Read the latest blog “The need for Councillors to be trained on the Equality Act“ by Andy Gregg, ROTA Chief Executive.
In the last week I have spoken to two recently elected London Labour Councillors about the induction process they have been given in the six months since they were elected. One is a Councillor in Tory Wandsworth and the other in Labour Islington. Both of them are very committed to race equality and other dimensions of equality. Yet neither of them reports any significant mention of the Equalities Act or of their Public Service Equality Duties (PSED) in the induction programmes provided by their respective local authorities. This is shocking and confirms ROTA’s concerns that Councils and other public service providers such as schools and health authorities are often either not aware of their obligations or don’t think it is important to consider how best to implement them.
The law states that Councillors and those subject to the general equality duty must have “due regard” to the need to eliminate unlawful discrimination, harassment and victimisation and other conduct prohibited by the Act. They have an explicit duty to advance equality of opportunity between people who share a protected characteristic (gender, race, religion, age, disability etc.) and those who do not. In other words there is a duty on public authorities to consider or think about how their policies or decisions affect people who are protected under the Equality Act.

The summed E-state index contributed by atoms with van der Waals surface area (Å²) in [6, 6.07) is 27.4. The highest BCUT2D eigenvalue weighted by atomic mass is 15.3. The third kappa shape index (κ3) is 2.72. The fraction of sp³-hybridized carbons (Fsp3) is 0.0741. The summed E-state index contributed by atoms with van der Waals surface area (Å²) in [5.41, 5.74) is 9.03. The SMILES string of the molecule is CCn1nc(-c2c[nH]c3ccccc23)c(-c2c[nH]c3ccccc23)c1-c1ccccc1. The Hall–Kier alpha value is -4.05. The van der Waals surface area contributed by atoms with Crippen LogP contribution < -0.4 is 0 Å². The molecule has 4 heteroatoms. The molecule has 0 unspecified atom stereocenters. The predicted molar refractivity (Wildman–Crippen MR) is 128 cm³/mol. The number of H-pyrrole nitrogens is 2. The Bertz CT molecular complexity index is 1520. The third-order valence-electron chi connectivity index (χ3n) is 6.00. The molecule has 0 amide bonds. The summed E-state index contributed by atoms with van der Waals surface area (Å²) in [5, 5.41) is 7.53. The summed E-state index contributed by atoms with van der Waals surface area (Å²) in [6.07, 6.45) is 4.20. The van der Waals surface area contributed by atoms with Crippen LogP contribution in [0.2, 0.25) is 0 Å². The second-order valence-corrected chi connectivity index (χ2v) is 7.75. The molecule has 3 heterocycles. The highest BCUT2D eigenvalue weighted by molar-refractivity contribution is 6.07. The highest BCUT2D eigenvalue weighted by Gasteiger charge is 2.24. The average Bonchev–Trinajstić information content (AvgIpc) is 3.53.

Over the last few years ROTA has trained over 600 individuals and voluntary organisations to be able to use the Equality Act and the PSED to challenge discriminatory public service provision We are convinced of the importance of the legislation and the significant liabilities that public bodies can be open to if they fail to implement it.
Our research has drawn attention to the almost complete absence of any knowledge of their legal obligations under the Equalities Act by Free schools and many Academy school chains.
In the next few weeks we will publish research on the aftermath of the Grenfell Tower fire and the sometimes appalling public services that survivors received (or often didn’t receive) after the fire. The report was commissioned by the Equality and Human Rights Commission who wanted (like ROTA) to investigate how survivors were treated and whether their human rights had been breached and their rights under the Equalities Act contravened. The research demonstrates the importance of local authorities and other public bodies having due regard to their obligations under equalities and human rights legislation and the vital need for councillors, council officers and other public servants to have a solid understanding and training that will allow them to carry out their obligations under the Equalities Act.
ROTA will be recruiting volunteers to search the induction programmes of other public authorities and investigate the possibility of ROTA and other partners providing training if local authorities do not do this themselves!